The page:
Just Doing Their Own Thing
This was a first for me. I watched this damselfly eat an entire insect. I have a series of photos showing it devouring a bug. Damselflies are so small, that it took me a while, as I was photographing it, to even realize it was eating something. At first, I thought it was eating a tiny blade of grass. After I downloaded the photos I could see that it was, in fact, eating a bug!
Something I've become aware of, only after photographing insects, is how independent they are, and how they are not out to 'get humans'! I think many of us have this idea that insects intentionally want to attack us. Some might, but most don't. What I'm observing shows just the opposite. Most bugs want to move away from me. If they land on me it's because I'm in their environment like a piece of the landscape and/or they're curious, but never do I get the feeling they are out to hurt me. They like to do their own thing, whatever that happens to be.
Bugs just seem to be busy with the business of living.
Interestingly, bugs seek what animals and humans seek. Food, shelter, safety, and it appears even having fun is on their agenda.
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One square mile of land contains more insects than the total number of human beings on earth!
The Earth has a surface area of 196,939,900 square miles.
It's estimated that there are more than 200 million insects for each human on the planet!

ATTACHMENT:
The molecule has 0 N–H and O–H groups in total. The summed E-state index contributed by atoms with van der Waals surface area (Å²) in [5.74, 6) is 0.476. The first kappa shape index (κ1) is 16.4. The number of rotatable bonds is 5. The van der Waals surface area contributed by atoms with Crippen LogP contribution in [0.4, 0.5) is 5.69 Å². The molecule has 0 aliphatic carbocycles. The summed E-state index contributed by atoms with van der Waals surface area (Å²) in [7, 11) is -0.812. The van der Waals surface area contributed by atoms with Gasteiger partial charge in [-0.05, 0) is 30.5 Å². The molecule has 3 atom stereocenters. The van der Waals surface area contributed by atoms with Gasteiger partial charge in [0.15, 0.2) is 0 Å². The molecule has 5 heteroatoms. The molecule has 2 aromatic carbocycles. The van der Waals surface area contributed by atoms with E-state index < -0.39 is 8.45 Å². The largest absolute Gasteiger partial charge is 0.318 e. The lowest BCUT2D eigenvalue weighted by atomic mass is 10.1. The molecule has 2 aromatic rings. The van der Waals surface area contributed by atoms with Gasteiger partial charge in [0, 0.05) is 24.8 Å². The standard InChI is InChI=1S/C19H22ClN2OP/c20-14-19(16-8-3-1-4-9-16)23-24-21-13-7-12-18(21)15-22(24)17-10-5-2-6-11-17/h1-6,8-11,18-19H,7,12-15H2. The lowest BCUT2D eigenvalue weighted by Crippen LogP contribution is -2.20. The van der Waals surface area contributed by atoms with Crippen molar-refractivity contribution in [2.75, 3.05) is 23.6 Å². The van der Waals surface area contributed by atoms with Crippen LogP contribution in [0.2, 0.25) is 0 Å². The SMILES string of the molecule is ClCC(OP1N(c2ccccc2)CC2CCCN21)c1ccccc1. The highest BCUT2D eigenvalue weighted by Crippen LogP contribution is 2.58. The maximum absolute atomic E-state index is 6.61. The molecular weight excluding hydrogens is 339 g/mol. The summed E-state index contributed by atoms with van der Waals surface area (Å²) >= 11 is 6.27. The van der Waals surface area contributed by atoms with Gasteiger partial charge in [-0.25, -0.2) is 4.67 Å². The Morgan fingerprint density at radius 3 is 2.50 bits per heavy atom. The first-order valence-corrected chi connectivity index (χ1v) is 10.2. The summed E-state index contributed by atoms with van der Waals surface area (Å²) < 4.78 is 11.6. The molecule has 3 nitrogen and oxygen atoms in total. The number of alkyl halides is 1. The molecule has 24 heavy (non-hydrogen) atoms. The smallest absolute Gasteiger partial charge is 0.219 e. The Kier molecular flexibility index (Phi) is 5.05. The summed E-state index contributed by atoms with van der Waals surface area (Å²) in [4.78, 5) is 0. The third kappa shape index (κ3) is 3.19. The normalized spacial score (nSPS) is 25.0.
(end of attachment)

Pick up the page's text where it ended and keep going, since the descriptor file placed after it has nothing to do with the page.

A recent New York Times article claimed that the world holds 300 pounds of insects for every pound of humans.
There are some 900 thousand different kinds of living insects known in the world. The true number of insect species can only be estimated from present and past studies. Anywhere from 1 million to 10 million insects may still be unidentified as yet, according to scientists.
About insects ...
"These small, six-legged creatures include bees, ants, flies, mosquitoes, grasshoppers, crickets, butterflies, cockroaches, termites, fleas, and beetles. Although some insects annoy us by spreading disease, damaging crops and household items, and biting people and pets, these represent only about 17% of all the 800,000 species.
The rest of the insects serve a very valuable purpose in nature. These serve as food for birds, frogs, fish, and other animals; pollinate crops; destroy other harmful insects; give us honey, bees wax, shellac, and silk; and keep the land clean by feeding on dead animals and plants."
Source of the above: http://www.bigsiteofamazingfacts.com